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Global Game Jam 2018

The College of Arts, Media and Design; College of Computer and Information Science; and University Libraries present 2018 Boston Global Game Jam (GGJ) at Northeastern University!

Time & Location
Friday, January 26 (at 5 p.m.) – Sunday, January 28 (at 6 p.m.)
The event is open 24/7 but we recommend good health practices for optimal performance.
Digital Media Commons
Snell Library
360 Huntington Ave.

Quick Rundown
Fee is $5.00 and tickets must be purchased in advance here. Please be sure to sign-up in advance, tickets are open to all interested; we cannot accommodate walk-in jammers. This site will have on-site security and all participants must pre-register to be allowed entrance. All participants must be 18 years or older, or accompanied with a participating parent or guardian. We have 200 total slots open for this site. You do not need to come with a team; we highly encourage people to work with new collaborators.

Food is available in the nearby area and participants are allowed to bring their own. We will be providing breakfast, beverages and snacks on site as part of the ticket price.

What is the Global Game Jam?
Global Game Jam is the premier annual game creation event that fosters the development of innovative game concepts and promotes international collaboration and teamwork. GGJ brings together thousands of game development enthusiasts participating through many local jams around the world on a single weekend. GGJ has proven itself to be an incubator for creative experiments and new start-ups. Some of the successes have included games being published and exciting collaboration opportunities for participants. More information at or look at our GGJ Participants Page that we put together with the help of many jammers all over the world.

We Want You to Innovate!
We encourage participants at this GGJ site to innovate. Teams can innovate by thinking of new game mechanisms or by using themes or topics that haven’t been used in games. The GGJ offers a great opportunity to experiment and to deliver short but wonderful game experiences. You want to capture players with something new and revealing in a short amount of gameplay time. That happens with something innovative. To help facilitate this innovation, we will brainstorm about possible new approaches on Friday evening.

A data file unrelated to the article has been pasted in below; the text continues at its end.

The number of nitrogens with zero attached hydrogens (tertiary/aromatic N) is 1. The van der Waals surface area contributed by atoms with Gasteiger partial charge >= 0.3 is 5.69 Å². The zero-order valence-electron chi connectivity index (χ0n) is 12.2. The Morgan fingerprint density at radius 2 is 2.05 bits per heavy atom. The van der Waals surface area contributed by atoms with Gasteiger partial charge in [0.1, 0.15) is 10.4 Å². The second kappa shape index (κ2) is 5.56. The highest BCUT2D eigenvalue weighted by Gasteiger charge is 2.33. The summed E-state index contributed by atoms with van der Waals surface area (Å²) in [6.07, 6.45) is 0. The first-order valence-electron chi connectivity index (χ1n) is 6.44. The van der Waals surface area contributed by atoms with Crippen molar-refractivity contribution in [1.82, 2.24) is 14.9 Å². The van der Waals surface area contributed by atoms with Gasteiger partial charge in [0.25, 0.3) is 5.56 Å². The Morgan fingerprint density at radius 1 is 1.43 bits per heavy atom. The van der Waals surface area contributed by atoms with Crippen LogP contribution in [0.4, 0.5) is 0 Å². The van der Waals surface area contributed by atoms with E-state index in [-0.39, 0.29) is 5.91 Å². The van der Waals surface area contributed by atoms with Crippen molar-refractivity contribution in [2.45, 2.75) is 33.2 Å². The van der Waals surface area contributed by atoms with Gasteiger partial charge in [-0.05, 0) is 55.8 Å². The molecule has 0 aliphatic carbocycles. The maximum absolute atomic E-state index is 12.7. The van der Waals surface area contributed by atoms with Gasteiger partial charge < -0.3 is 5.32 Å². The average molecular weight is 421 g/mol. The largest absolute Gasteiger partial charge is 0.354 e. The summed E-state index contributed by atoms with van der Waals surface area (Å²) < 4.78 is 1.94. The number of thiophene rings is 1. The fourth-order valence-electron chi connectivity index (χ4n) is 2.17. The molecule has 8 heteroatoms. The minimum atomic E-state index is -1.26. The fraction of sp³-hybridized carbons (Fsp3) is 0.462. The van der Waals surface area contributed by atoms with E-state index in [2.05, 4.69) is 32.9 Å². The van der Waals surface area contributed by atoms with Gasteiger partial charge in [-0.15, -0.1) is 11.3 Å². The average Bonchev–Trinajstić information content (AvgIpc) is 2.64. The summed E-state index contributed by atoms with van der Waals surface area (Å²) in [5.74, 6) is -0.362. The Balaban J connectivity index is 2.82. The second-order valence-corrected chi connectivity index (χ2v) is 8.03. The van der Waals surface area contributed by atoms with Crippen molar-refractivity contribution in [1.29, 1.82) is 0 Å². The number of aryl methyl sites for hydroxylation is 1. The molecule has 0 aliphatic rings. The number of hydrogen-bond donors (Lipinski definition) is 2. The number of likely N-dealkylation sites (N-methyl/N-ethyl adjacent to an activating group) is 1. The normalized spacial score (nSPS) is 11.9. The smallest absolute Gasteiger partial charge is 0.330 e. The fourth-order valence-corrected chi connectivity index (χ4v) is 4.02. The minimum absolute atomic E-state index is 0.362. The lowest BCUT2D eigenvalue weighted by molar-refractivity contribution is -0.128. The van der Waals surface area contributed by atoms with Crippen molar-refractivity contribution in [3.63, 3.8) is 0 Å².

What Should I Bring?
Although the DMC has computers available, we highly encourage participants to bring their own laptop. This is because some of the group spaces don’t have computers and you may decide with your group to work there. In addition, it is impossible to download software on DMC computers and if you are need of dedicated game software (e.g., Unity or UDK), you need to rely on your own laptop. Software can be found here.

Who Can Attend?
Anyone with an interest in designing games can attend. All participants must be 18 years or older. You don’t need to have experience in designing a game and you don’t need to have programming skills. In designing a game various assets and skills are needed other than programming: writing, art, sound, and game design. Teams need a mix of people with various backgrounds and while forming the teams we will try to make sure teams are balanced.

Where will the Jam take place?
The magic will happen at the Digital Media Commons (DMC), a state-of-the-art facility that opened her doors in Fall 2012. It is a collaborative learning facility made up of a number of group work areas, high-power computer workstations and expert support. The Digital Media Commons provides new access to professional-grade hardware and software previously only available to members in specialized programs. New capabilities in animation, GIS, CAD, high-quality printing, video & audio production are available to all. Dual-monitor Apple and PC workstations provide high-power computing to deliver seamless media production, modeling, data analysis, and more. A number of new collaboration areas also bring groups together to facilitate easy sharing with plug-in monitors for laptops, mobile whiteboards, flexible seating and movable tables, all based on a grid of power so users are never far from an outlet to power their devices.